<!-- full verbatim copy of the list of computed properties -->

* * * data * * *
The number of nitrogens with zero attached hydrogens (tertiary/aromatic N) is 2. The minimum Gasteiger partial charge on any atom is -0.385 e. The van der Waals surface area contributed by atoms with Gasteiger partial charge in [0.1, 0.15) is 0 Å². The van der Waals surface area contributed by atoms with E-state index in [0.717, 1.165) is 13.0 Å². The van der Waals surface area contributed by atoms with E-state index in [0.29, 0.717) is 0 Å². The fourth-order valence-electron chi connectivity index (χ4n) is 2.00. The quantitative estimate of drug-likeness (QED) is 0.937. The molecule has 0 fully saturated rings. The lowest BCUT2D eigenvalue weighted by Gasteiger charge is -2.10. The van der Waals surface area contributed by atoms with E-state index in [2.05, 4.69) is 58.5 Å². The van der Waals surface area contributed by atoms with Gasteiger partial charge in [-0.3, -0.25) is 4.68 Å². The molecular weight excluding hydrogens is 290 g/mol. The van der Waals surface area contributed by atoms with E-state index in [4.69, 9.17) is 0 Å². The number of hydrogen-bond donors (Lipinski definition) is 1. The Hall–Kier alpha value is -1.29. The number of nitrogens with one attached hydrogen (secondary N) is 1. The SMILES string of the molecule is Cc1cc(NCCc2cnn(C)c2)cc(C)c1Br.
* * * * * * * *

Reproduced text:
The number of nitrogens with zero attached hydrogens (tertiary/aromatic N) is 2. The minimum Gasteiger partial charge on any atom is -0.385 e. The van der Waals surface area contributed by atoms with Gasteiger partial charge in [0.1, 0.15) is 0 Å². The van der Waals surface area contributed by atoms with E-state index in [0.717, 1.165) is 13.0 Å². The van der Waals surface area contributed by atoms with E-state index in [0.29, 0.717) is 0 Å². The fourth-order valence-electron chi connectivity index (χ4n) is 2.00. The quantitative estimate of drug-likeness (QED) is 0.937. The molecule has 0 fully saturated rings. The lowest BCUT2D eigenvalue weighted by Gasteiger charge is -2.10. The van der Waals surface area contributed by atoms with E-state index in [2.05, 4.69) is 58.5 Å². The van der Waals surface area contributed by atoms with Gasteiger partial charge in [-0.3, -0.25) is 4.68 Å². The molecular weight excluding hydrogens is 290 g/mol. The van der Waals surface area contributed by atoms with E-state index in [4.69, 9.17) is 0 Å². The number of hydrogen-bond donors (Lipinski definition) is 1. The Hall–Kier alpha value is -1.29. The number of nitrogens with one attached hydrogen (secondary N) is 1. The SMILES string of the molecule is Cc1cc(NCCc2cnn(C)c2)cc(C)c1Br.